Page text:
Autumn is a time of reflection. I love autumn as it is both a time of awe-inspiring colours and a foreboding of winter soon to come, but the former somehow overshadows the latter for me.
We are fortunate to live in a part of the world where our four seasons are distinct and where vast tracts of natural foliage persist for us to see and admire vistas of colour in September and October.
Everywhere hues of orange, red, purple, yellow and brown intermingle with shades of green. Although this is an expected annual event, we still watch in wonder as the trees change colour and the leaves eventually fall. But what is really going on here?
Let’s explore this a bit. Plants are full of water, a medium which is critical to the survival of the trees, as fluids carry food through the plant and help flush waste from them. Water freezes in winter, so food and water transport become impossible as the veins in the plants become clogged with ice crystals. While a bit simplistic, this captures the essence of why it’s better not to try to make food during winter if you’re a tree.
So how do summer’s green leaves change colour? Well, surprisingly, they don’t! The autumn colours are there all the time but are masked by chlorophyll; the green pigment most plants have, used to produce their food. In the autumn, chlorophyll production gradually declines and eventually stops entirely. At this point, the green colour of the leaves fades, and the underlying colours emerge.
Shades of red, orange and yellow predominate and are derived from different pigments. Carotenoids produce the orange, xanthophyll the yellow and tannins the brown colours, while anthocyanins produce the reds and purples.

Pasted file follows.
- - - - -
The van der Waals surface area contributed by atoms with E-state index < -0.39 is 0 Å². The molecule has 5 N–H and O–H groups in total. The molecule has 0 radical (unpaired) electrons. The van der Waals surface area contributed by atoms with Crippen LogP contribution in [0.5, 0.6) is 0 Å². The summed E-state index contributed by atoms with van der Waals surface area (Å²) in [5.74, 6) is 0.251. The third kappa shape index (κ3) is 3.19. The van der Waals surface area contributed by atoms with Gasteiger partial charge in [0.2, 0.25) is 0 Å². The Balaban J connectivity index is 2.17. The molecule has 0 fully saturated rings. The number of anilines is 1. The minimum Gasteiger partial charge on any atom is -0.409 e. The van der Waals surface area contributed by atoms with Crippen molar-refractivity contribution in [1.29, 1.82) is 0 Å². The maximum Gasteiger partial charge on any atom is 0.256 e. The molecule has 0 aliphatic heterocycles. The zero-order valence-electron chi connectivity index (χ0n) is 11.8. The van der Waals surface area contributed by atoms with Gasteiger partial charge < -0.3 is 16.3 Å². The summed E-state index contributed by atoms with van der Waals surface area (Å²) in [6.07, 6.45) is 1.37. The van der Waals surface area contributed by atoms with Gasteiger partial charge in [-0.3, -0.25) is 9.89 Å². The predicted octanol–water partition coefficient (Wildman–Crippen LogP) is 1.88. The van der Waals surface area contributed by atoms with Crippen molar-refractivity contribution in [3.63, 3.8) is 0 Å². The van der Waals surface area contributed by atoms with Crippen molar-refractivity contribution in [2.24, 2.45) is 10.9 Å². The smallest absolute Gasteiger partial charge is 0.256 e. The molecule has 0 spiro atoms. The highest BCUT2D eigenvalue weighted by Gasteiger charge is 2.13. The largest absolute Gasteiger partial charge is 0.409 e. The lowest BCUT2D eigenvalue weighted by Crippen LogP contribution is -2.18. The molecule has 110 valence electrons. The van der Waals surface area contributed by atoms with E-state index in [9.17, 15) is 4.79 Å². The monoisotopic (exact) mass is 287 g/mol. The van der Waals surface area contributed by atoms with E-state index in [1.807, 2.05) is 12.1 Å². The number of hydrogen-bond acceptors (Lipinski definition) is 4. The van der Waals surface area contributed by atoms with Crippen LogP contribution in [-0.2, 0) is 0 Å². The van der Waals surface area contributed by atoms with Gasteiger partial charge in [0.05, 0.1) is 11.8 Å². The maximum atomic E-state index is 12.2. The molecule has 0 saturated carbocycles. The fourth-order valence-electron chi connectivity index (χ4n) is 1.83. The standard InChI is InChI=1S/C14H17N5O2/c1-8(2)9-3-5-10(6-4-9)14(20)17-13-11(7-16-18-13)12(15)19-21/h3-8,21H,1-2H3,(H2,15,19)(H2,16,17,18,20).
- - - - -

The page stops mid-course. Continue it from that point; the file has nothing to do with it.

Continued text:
Interesting, but why are some trees red, others brown and still others yellow or orange? It’s not really clear, and it may have something to do with the type and quantity of sugars produced in the leaves or how much pigment and in what combination exists in the leaves in the autumn. Suffice to say, it is complicated, but the outcome is clearly gorgeous, whatever the reason.
The lengthening nights seem to be the overriding factor stimulating trees to change colour, but other factors come into play. The intensity of the colours which develop in any particular year is related to weather conditions, occuring before and during the time the chlorophyll in the leaves is declining, with temperature and moisture the main influences.
A succession of warm, sunny days and cool, crisp (but not freezing) nights seems to bring about the most spectacular displays. Under these conditions, high volumes of sugars are produced in the leaves, but the gradual closing of the veins in the leaves traps these sugars in the leaf cells. These conditions encourage the production of anthocyanin, which tints the leaves with the more brilliant red, crimson and bright orange colours overshadowing the greens of summer. In conditions where we don’t have the sunny days mixed with the cool nights, the anthocyanins are not produced at the same rate, colours are more subdued, and the yellows and browns dominate. This fall seems like one of those spectacular autumns where the colours are intense and unforgettable!
But why don’t evergreens (conifers) lose their leaves (needles)? Well, they do, just not in the same way deciduous trees do. Essentially, conifers’ leaves are tougher than their deciduous cousins and often have a waxy surface which allows them to continue to function throughout the year. They don’t become damaged by freezing and thawing during the long-dormant periods of winter. Most do lose their leaves but gradually over a prolonged period of months or years. Some species, like the White Pine, drop masses of needles in the autumn, usually from the inner branches, while others, like the Larch (Tamarack), lose all their needles and go dormant like the deciduous trees. Natural processes are complicated but fascinating, as you can see. So as we bid farewell to summer’s beauty, let’s welcome the spectacle of the autumn colours!
Geoff Carpentier is a published author, expedition guide and environmental consultant. Visit Geoff online at www.avocetnatureservices.com and on Facebook.